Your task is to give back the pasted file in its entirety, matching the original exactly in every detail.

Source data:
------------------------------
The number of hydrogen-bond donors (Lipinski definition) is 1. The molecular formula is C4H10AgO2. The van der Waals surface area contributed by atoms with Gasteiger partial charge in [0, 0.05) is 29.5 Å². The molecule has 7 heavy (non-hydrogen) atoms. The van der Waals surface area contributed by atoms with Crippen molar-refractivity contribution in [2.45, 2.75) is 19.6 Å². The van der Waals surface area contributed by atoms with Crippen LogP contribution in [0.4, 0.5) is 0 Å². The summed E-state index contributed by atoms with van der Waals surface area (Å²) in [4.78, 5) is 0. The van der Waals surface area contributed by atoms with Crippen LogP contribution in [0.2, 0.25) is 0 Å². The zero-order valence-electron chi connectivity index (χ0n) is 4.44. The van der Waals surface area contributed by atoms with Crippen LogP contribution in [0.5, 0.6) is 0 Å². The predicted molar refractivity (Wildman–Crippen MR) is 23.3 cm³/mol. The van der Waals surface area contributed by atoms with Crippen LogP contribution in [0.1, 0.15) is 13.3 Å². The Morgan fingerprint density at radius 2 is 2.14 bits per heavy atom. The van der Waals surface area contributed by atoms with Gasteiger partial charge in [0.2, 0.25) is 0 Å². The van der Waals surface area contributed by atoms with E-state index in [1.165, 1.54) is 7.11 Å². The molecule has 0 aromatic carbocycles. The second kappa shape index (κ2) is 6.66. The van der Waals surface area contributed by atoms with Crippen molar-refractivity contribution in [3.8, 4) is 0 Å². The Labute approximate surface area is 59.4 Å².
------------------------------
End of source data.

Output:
The number of hydrogen-bond donors (Lipinski definition) is 1. The molecular formula is C4H10AgO2. The van der Waals surface area contributed by atoms with Gasteiger partial charge in [0, 0.05) is 29.5 Å². The molecule has 7 heavy (non-hydrogen) atoms. The van der Waals surface area contributed by atoms with Crippen molar-refractivity contribution in [2.45, 2.75) is 19.6 Å². The van der Waals surface area contributed by atoms with Crippen LogP contribution in [0.4, 0.5) is 0 Å². The summed E-state index contributed by atoms with van der Waals surface area (Å²) in [4.78, 5) is 0. The van der Waals surface area contributed by atoms with Crippen LogP contribution in [0.2, 0.25) is 0 Å². The zero-order valence-electron chi connectivity index (χ0n) is 4.44. The van der Waals surface area contributed by atoms with Crippen LogP contribution in [0.5, 0.6) is 0 Å². The predicted molar refractivity (Wildman–Crippen MR) is 23.3 cm³/mol. The van der Waals surface area contributed by atoms with Crippen LogP contribution in [0.1, 0.15) is 13.3 Å². The Morgan fingerprint density at radius 2 is 2.14 bits per heavy atom. The van der Waals surface area contributed by atoms with Gasteiger partial charge in [0.2, 0.25) is 0 Å². The van der Waals surface area contributed by atoms with E-state index in [1.165, 1.54) is 7.11 Å². The molecule has 0 aromatic carbocycles. The second kappa shape index (κ2) is 6.66. The van der Waals surface area contributed by atoms with Crippen molar-refractivity contribution in [3.8, 4) is 0 Å². The Labute approximate surface area is 59.4 Å².